805.8 (C) Capacity for Uniform Performance
As discussed in Section 805.3 (D) (3), a choreographic work may be embodied with a textual description, photographs, drawings, or any combination of the foregoing, provided that the deposit copy(ies) identify the precise movements of the dancers and is sufficiently detailed to serve as directions for the performance of the dance.
If the deposit copy(ies) is not sufficiently specific or if it is so general and lacking in detail that the dance could not be performed therefrom, the registration specialist may communicate with the applicant or may refuse to register the dance as a choreographic work. In some cases, it may be possible to register a textual description as a literary work if the application asserts a claim in “text” and it may be possible to register a photograph or drawing as a work of the visual arts if the applicant asserts a claim in “artwork.” In both cases, the registration would extend to the description, depiction, or illustration of the movements, but the movements themselves would not be registered as a choreographic work. See Registration of Claims to Copyright, 77 Fed. Reg. at 37,607.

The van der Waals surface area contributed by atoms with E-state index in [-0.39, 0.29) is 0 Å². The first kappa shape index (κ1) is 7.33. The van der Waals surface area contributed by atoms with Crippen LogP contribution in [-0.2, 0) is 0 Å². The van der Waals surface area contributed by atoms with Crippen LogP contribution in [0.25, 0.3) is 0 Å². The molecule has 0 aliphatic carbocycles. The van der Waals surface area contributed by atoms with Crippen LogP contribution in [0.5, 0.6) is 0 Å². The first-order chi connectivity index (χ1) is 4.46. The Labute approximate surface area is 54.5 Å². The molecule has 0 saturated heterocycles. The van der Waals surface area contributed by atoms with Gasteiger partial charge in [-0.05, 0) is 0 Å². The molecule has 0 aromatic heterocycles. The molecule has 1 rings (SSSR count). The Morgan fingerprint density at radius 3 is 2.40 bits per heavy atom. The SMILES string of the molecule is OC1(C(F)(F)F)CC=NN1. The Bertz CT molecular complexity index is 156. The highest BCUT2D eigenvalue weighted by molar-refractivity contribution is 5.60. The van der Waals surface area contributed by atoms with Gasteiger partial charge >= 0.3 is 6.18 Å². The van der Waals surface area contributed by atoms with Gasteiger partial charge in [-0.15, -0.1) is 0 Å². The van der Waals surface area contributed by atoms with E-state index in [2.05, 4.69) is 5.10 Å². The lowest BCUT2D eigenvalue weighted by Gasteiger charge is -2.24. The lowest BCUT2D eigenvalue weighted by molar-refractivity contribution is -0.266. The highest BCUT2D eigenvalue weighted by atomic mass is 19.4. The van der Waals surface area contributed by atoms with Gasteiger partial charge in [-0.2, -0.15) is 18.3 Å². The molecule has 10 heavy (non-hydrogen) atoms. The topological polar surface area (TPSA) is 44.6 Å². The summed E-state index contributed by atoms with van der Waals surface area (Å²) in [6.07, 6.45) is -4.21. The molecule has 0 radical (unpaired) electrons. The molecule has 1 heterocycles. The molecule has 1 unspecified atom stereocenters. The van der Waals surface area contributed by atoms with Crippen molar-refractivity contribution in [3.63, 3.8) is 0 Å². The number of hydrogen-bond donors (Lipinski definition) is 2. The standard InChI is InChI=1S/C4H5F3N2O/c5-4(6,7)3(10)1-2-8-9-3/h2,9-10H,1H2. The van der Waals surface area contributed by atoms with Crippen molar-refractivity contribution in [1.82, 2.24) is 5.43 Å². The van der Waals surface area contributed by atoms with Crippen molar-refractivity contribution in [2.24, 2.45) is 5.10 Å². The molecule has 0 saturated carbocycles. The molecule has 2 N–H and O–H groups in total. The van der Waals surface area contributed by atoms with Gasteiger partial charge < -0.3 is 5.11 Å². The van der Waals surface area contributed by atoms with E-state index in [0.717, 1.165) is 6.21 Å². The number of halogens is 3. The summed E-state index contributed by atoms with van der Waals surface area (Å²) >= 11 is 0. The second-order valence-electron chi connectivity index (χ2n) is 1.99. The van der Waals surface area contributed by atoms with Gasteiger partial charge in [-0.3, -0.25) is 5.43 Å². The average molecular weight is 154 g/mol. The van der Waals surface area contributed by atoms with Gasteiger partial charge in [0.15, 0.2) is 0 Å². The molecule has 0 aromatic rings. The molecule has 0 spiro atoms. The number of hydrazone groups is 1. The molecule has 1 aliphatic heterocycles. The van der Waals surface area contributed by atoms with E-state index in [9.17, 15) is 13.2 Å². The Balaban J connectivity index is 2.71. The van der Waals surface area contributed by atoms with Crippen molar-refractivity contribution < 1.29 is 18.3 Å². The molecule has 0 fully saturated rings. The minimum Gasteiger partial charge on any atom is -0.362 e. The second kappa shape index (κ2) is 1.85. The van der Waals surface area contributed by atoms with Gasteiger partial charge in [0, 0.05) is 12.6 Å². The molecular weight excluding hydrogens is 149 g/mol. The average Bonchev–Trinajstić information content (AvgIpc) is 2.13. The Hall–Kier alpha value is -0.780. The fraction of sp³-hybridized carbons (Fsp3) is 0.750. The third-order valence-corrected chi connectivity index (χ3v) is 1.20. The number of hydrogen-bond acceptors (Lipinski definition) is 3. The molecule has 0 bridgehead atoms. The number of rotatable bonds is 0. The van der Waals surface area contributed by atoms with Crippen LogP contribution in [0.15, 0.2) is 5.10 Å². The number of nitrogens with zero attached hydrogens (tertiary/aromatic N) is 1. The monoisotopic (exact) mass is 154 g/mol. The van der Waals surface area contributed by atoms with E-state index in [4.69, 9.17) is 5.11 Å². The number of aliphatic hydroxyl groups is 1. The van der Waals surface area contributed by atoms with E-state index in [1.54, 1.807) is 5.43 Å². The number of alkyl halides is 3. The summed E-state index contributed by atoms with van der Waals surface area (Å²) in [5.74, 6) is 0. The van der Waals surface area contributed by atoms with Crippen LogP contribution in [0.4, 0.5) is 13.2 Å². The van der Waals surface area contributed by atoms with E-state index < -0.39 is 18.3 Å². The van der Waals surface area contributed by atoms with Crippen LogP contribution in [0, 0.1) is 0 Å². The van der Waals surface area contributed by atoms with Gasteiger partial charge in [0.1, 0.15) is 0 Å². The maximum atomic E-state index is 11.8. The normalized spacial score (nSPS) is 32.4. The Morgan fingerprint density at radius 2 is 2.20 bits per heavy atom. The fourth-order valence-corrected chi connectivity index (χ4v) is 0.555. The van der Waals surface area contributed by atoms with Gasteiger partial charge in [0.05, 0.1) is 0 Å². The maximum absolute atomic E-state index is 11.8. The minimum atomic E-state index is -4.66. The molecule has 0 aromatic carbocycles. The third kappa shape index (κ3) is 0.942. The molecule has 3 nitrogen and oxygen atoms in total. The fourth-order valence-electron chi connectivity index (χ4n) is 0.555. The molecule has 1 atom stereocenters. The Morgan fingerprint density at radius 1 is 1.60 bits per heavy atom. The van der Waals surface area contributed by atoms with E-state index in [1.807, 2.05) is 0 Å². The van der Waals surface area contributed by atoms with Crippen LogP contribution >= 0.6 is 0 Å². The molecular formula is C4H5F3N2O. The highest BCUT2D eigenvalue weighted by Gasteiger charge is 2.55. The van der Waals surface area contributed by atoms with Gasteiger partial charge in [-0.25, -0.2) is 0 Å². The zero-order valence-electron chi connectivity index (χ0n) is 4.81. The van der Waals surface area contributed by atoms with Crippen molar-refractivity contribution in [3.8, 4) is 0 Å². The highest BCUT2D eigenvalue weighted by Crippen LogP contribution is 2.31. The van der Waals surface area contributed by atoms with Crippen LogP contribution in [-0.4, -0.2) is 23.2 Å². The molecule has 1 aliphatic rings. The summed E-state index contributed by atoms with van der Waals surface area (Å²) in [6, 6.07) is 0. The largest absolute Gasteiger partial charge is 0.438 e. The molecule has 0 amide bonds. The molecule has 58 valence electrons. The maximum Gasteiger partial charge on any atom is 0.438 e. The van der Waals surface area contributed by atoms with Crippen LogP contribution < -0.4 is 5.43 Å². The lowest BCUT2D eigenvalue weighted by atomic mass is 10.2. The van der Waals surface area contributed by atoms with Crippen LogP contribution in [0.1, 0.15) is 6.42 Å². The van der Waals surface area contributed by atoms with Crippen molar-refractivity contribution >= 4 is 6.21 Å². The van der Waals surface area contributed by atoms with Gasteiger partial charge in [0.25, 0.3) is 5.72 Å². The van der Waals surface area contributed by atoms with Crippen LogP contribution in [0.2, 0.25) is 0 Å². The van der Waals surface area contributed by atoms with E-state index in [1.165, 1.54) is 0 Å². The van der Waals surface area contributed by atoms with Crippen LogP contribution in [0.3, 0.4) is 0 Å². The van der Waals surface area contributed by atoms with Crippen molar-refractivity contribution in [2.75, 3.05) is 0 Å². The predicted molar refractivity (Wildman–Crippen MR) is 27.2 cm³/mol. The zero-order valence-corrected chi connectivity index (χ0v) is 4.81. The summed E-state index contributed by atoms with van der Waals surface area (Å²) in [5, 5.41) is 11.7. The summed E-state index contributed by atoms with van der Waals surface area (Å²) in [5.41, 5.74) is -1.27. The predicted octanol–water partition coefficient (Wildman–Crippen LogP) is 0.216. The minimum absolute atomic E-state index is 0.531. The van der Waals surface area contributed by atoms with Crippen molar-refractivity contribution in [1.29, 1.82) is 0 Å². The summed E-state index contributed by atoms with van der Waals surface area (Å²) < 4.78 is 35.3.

• The U.S. Copyright Office receives an application to register an abstract modern dance, along with a textual description for foot movements. No notations or instructions are provided for torso, head, or arm movements. The registration specialist may refuse registration on the grounds that the work is not sufficiently fixed to allow a dancer to perform the work. In the alternative, the specialist may communicate with the applicant and explain that the deposit copy does not support a claim to copyright in a choreographic work. The specialist may invite the applicant to submit dance notation, a motion picture, or an additional textual description of the work. If the applicant fails to provide additional deposit material, the specialist may refuse to register the dance as a choreographic work.